Following the escape room, trainers facilitate an After Action Review (AAR) in which students are asked to reflect on their expectations of the escape room and compare these with the experience of taking part. AAR allows students to reflect as a group on their experience, explore the factors which contributed to their successful (or otherwise) progression through the game and identify their own learning points.35 Classroom teaching is used to recap clinical and communication tools, using learning points from the AAR to motivate the need for good teamwork and communication. Students receive an introduction to the principles of human factors in healthcare and are asked to consider the avoidable errors which may have occurred during the escape room as well as strategies to prevent these in the future.


Students evaluated the session using a feedback form containing two outcome measures: ‘did you gain new knowledge, skills or insights today?’, and ‘how confident do you feel that you will be able to apply what you learnt today in the future?’ They were invited to comment on what they liked about the session, and what they would change.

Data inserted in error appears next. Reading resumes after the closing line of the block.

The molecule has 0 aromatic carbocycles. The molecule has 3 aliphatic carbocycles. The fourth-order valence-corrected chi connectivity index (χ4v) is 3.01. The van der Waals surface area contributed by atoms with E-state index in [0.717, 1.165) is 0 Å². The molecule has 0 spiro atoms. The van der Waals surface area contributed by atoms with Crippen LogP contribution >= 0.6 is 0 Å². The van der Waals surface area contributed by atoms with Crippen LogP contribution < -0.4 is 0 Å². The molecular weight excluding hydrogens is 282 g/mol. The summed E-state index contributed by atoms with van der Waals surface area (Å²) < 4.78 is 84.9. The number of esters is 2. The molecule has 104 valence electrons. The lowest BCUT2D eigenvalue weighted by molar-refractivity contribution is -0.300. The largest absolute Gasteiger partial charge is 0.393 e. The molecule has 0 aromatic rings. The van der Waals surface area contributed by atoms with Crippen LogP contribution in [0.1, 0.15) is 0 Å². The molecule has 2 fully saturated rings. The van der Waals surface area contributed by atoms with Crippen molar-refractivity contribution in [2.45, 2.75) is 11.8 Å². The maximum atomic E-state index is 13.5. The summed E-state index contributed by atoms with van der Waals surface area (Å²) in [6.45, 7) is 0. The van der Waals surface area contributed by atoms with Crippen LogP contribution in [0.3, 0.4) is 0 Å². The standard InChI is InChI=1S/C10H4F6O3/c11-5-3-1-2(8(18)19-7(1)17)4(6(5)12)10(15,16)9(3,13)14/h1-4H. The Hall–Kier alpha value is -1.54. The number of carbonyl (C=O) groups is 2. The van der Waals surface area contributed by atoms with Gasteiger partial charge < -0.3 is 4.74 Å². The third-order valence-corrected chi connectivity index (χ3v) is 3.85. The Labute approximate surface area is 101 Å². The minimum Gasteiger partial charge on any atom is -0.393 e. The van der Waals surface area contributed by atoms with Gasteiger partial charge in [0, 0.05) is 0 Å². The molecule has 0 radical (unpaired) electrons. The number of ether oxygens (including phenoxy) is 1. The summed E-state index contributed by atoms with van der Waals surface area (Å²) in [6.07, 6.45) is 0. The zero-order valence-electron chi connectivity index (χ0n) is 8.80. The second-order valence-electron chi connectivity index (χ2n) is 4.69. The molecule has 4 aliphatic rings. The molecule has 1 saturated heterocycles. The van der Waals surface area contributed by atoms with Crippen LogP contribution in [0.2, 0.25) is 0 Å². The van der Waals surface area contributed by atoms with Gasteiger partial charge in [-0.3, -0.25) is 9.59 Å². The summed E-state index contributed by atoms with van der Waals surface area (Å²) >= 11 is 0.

All students (n=19) completed an evaluation form. The session was overwhelming positively received: 100% of students agreed or strongly agreed they gained new knowledge and skills and insights. 100% felt confident or very confident they would be able to apply what they had learnt in the future.

When asked what they liked about the session, every student chose the escape room, describing it as ‘really enjoyable’, ‘interactive and engaging’ and ‘a good way to think about emergency situations in a low-pressure environment’. Suggestions for improvement focused on the latter parts of the session, with a strong desire to maintain the interactivity and teamwork of the escape room.


Participants’ positive reaction to the session and agreement it had helped them to learn in a way that could be applied in future shows the potential of escape rooms as an experiential learning tool for teaching patient safety and human factors to medical students. The desire to win the escape room helped to build intrinsic motivation for tasks being simulated, which in turn builds a connection with the subject matter. Making links between students’ experience in the escape room (including the experience of identifying and correcting errors) and the patient safety concepts being taught increased their appreciation of the importance of the subject.

The escape room has the potential to address the challenge identified in the literature of building students’ motivation for this subject and recognising its value to future practice. The need for participants to work together to succeed allows students to develop communication and team working skills—something identified as a limitation of classroom teaching. The opportunity to practice in a risk-free environment which simulates the thinking and skills of a real scenario was received favourably by participants, and the confidence students reported may mitigate concerns about participating in patient safety improvement in future.